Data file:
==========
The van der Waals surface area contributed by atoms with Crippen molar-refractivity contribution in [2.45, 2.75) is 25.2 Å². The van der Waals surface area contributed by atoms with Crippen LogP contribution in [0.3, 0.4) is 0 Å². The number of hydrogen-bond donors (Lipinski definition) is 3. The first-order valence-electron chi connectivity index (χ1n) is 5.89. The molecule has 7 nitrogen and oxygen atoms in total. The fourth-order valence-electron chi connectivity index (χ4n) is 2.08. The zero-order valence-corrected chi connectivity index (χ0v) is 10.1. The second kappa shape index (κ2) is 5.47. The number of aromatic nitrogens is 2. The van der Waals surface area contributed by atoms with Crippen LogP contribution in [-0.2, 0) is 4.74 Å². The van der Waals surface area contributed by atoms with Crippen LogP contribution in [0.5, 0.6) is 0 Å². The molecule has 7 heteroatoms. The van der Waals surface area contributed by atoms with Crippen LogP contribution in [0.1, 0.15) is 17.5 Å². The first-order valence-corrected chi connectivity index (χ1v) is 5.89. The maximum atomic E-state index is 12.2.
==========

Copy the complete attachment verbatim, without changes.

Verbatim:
The van der Waals surface area contributed by atoms with Crippen molar-refractivity contribution in [2.45, 2.75) is 25.2 Å². The van der Waals surface area contributed by atoms with Crippen LogP contribution in [0.3, 0.4) is 0 Å². The number of hydrogen-bond donors (Lipinski definition) is 3. The first-order valence-electron chi connectivity index (χ1n) is 5.89. The molecule has 7 nitrogen and oxygen atoms in total. The fourth-order valence-electron chi connectivity index (χ4n) is 2.08. The zero-order valence-corrected chi connectivity index (χ0v) is 10.1. The second kappa shape index (κ2) is 5.47. The number of aromatic nitrogens is 2. The van der Waals surface area contributed by atoms with Crippen LogP contribution in [-0.2, 0) is 4.74 Å². The van der Waals surface area contributed by atoms with Crippen LogP contribution in [0.5, 0.6) is 0 Å². The molecule has 7 heteroatoms. The van der Waals surface area contributed by atoms with Crippen LogP contribution in [0.1, 0.15) is 17.5 Å². The first-order valence-corrected chi connectivity index (χ1v) is 5.89. The maximum atomic E-state index is 12.2.